Walden University Expands Competency-Based Learning Degree to Nursing Undergrad Amid Ongoing Debate
By Henry Kronk
August 23, 2018
Walden University announced on Tuesday it will expand its competency-based learning pathway to its Bachelor of Science in Nursing via its Tempo Learning program. The nursing program joins numerous others—mostly professional programs—in Walden’s competency-based offerings.
While most university courses deliver the material and test along the way, competency-based learning works a little differently. As soon as a learner has mastered the material, she can move on to the following unit or module. This gives learners the option to progress at their own pace—either slower or faster than a traditional course.
The Bureau of Labor Statistics estimates that jobs in nursing will grow much faster than the average in the U.S. from 2016 to 2026 at a rate of 15%. Walden’s nursing program is accredited by the Commission of Collegiate Nursing Education.
“Our new competency-based RN-BSN program will enable nurses to apply the in-depth experience they acquire on the job toward earning their degree, with the online flexibility that working adults need,” said Dr. Karen Ouzts, program director for Walden University’s RN-BSN Completion Program. “There has been an increased emphasis on advancing nursing education, and Walden University is proud to offer various programs and learning options for one of the most in-demand professions.”
Walden University Brings Competency-Based Learning to B.S. in Nursing
Tempo Learning, Walden’s competency-based program, was created in 2015 and initially applied only to the school’s MS in Childhood Education program. It has since expanded to include seven programs in total.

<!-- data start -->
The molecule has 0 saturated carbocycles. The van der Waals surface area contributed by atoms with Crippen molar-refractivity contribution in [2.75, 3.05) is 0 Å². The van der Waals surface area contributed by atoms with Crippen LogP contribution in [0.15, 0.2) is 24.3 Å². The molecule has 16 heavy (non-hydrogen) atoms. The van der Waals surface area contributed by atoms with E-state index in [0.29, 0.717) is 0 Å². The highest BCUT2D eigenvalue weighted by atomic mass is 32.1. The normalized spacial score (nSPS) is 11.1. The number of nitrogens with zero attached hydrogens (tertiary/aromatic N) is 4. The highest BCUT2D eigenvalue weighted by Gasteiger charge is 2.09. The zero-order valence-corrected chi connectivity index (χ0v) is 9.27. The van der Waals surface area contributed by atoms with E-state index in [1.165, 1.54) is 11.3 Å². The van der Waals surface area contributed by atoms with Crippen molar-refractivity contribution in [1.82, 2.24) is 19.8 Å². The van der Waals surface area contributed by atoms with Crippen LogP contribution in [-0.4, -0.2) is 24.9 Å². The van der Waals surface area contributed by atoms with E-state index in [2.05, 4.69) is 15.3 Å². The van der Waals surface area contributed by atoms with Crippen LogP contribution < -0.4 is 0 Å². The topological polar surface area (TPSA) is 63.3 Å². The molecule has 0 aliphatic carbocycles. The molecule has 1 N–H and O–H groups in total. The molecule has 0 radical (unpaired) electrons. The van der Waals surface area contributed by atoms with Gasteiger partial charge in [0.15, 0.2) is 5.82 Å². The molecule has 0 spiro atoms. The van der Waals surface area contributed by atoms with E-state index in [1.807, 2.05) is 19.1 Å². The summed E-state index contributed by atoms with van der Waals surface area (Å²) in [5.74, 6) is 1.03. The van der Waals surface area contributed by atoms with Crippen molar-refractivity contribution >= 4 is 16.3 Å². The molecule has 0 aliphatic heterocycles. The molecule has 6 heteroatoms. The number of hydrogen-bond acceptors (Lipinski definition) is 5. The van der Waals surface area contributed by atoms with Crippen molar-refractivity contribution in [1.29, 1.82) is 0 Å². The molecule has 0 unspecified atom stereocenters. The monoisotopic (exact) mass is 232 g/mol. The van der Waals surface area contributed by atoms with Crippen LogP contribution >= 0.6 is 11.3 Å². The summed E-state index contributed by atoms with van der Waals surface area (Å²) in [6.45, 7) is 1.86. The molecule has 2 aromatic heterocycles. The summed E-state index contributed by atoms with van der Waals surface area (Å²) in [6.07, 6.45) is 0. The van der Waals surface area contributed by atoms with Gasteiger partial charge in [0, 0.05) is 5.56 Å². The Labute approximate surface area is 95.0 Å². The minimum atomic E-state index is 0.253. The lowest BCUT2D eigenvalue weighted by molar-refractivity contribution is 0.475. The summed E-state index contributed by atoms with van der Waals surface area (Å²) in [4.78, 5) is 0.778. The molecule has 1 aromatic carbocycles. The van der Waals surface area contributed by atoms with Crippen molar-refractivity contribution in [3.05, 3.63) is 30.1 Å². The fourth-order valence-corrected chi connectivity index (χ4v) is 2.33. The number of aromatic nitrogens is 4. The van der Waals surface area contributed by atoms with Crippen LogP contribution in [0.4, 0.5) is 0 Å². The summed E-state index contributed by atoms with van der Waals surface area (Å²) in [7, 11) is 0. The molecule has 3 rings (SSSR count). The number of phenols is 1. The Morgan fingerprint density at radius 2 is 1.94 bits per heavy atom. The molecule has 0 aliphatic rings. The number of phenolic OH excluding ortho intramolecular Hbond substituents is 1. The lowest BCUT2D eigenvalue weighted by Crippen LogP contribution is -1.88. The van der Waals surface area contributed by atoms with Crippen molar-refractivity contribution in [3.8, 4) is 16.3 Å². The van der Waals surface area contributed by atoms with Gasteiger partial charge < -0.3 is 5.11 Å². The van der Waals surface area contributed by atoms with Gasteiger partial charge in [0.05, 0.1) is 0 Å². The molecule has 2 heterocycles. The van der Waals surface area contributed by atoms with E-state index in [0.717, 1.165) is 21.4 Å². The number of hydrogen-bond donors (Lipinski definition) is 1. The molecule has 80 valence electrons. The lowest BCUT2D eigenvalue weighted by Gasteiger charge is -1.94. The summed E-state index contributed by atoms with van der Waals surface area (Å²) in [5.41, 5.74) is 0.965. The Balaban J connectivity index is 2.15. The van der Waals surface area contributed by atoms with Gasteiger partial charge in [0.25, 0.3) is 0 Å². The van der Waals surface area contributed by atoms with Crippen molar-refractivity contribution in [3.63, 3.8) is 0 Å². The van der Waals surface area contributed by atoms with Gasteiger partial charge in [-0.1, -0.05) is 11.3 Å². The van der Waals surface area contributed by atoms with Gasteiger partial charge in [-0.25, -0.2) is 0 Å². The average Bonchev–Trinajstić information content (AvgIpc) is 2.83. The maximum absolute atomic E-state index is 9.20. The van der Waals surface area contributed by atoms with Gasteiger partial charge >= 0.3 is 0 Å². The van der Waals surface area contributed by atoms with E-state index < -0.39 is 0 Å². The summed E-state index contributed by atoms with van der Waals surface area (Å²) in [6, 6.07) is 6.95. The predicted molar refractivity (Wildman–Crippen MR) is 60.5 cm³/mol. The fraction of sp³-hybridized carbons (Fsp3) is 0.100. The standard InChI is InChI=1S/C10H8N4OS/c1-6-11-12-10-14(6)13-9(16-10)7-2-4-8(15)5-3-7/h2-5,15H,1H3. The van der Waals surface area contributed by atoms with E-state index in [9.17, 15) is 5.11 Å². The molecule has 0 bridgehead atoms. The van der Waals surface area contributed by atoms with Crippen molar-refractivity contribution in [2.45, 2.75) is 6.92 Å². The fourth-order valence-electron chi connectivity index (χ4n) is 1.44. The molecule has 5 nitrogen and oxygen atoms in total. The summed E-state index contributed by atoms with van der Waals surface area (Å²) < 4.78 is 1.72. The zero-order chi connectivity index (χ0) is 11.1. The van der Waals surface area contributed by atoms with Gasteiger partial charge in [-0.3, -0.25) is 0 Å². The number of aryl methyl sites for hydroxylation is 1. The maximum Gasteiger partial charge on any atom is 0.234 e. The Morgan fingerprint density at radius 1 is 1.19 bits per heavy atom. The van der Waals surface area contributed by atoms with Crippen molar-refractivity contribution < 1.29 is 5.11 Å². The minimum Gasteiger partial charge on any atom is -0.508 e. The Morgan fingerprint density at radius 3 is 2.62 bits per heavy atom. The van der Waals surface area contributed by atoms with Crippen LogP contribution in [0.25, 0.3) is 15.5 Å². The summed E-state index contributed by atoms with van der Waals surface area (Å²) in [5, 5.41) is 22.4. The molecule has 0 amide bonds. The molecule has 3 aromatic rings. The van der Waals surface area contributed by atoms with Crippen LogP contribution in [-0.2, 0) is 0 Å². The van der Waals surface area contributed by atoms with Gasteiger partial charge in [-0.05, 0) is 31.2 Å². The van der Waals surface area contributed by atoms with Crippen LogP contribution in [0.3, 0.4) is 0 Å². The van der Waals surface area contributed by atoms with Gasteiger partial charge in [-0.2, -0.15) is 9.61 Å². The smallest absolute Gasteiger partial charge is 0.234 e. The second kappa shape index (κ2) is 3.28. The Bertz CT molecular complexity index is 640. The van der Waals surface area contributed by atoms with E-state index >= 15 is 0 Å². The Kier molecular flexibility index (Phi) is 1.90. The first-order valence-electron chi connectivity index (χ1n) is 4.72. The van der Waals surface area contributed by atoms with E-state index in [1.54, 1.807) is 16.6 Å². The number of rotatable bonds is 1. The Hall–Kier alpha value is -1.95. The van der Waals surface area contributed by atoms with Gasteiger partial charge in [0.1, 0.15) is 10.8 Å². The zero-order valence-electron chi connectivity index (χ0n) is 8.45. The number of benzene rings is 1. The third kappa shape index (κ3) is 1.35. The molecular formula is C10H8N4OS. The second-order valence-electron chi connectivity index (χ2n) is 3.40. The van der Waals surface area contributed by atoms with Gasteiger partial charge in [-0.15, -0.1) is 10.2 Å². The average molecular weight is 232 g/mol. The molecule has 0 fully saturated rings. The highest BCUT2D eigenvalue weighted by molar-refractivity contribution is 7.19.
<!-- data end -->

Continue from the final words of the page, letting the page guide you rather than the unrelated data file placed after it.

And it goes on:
Meanwhile, competency-based learning has been at the center of an unfolding debate which has taken place in institutions along with state and federal government bodies.
Under the Obama Administration, regulators ferociously went after for-profit education, which was in many instances found to take in revenue almost exclusively from federal dollars while ineffectually educating their learners.
In one of the more (arguably) tenuous instances of these efforts, the Office of the Inspector General recommended that Western Governors’ University return millions of dollars in Title IV funds because it did not . In other words, competency-based education meant they never interacted with professors. WGU was asked to return millions of federal dollars.
Comparing WGU to Walden is not quite apples to apples for several reasons. WGU does not employ professors and is considered a vocational program provider while Walden has an extensive faculty. But the debate over whether a competency-based education qualifies as a full-time equivalency (which is necessary to receive Title IV funding) remains unsettled.
The Debate Over Competency-Based Learning Equivalent
But it may not be so different. The Minnesota Department of Education began investigating Walden in 2016 after a spike in complaints from PhD candidates. These students generally were lead to believe they could complete their program in a given period of time. But due to several factors, they were forced to stick around longer, paying more in the process.
“Students who believed they were getting ever closer to obtaining their doctoral degree,” reads a lawsuit filed on behalf of former Walden learner LaTonya Thornhill, “were in fact stuck with decreasing resources, high faculty turnover, disorganization and a lack of oversight, all of which increased the length of the doctoral students’ enrollments at Walden.”
It should be noted that none of the PhD programs offered by Walden are competency-based, or at least included in their Tempo Learning program.
There is no question that a competency-based model changes the role a faculty has to play in instruction. Education Secretary Betsy DeVos supports the for-profit sector and deregulation generally, but regulators in the future will likely need to work on a more comprehensive approach to the pedagogy. Still, proponents argue that a student in a competency-based program learns far more than a peer who sits in the back of the lecture hall browsing Reddit.
Regardless of the competency-based education, certain metrics indicate that Walden stands as a typical for-profit university. They receive a large majority (73%) of their revenue from Title IV funding. They spend far more on marketing and advertising ($2,230 per student) than they do on actual instruction ($1,574 per student). And their graduates also carry a high amount of debt.
One data point, however, indicates that Walden graduates default on their federal loans at very low rates. The institution’s average is at about 65% of the national rate.
Cover Image: Marcelo Leal, Unsplash.